Therefore, there is an unique trajectory starting from point B, (R1,q1), that does not hits the boundaries of the trapping area, and therefore converges to point A, (0,q0). This is the heteroclinic trajectory Ω, and it happens to cross the isocline R˙=0.

Appendix F. Proof of Proposition 4

We use the same methods as for the proof of Propositions 1, 2 and 3.

First, the steady-state conditions are q=Ψ(R, q) and R=0 or q=Φ(R, q), and a steady state is an equilibrium if R*P(R*, q*)+μ>0. A steady state exists and is an equilibrium if there is a q*>0 such that q*=Ψ(0, q*) and –P(0, q*)>–μ. Using the Taylor rule (21), the equilibrium condition is equivalent to (qq+)(qq)=0, where


As q<0<q+, then


which holds for any P(0, 0). As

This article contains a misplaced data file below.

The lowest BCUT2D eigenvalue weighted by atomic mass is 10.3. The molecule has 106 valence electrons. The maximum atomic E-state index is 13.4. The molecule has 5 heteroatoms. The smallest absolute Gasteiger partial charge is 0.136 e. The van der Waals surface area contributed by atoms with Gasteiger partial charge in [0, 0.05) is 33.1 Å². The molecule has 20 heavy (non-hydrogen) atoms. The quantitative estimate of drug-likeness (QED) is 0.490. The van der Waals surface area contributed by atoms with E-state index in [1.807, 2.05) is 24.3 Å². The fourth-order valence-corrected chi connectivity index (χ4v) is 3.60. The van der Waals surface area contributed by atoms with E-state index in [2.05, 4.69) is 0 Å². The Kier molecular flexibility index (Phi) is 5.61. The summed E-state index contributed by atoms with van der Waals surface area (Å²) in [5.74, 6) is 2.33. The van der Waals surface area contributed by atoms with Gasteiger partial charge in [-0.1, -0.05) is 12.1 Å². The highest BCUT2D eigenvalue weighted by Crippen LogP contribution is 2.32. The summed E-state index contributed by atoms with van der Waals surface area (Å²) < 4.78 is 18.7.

then the transversality condition holds without further conditions.

An interior steady state is determined from the non-negative values of (R, q) such that q=Ψ(R, q)=Φ(R, q)>0. If we define r(R, q)≡RP(R, q), this condition is equivalent to (rr+)(rr)=0. As a necessary condition for a positive q is r(R, q)>ρ, then r(R, q)=r+>–μ, which means that the transversality condition is automatically verified. This is equivalent to γRq=(1+γ)(P(0, 0)+r+). Substituting in q=Ψ(R, q), we get the equation


After some algebra, we can prove that this equation has a non-negative solution for R if and only if r++P(0, 0)≥BP(0, 0)>0.

The local dynamics are determined in the same way as in the proofs of Propositions 2 and 3. But, in this case, the eigenvalues for the steady state (R1,q1) are


for the values of the parameters such that there are two steady states.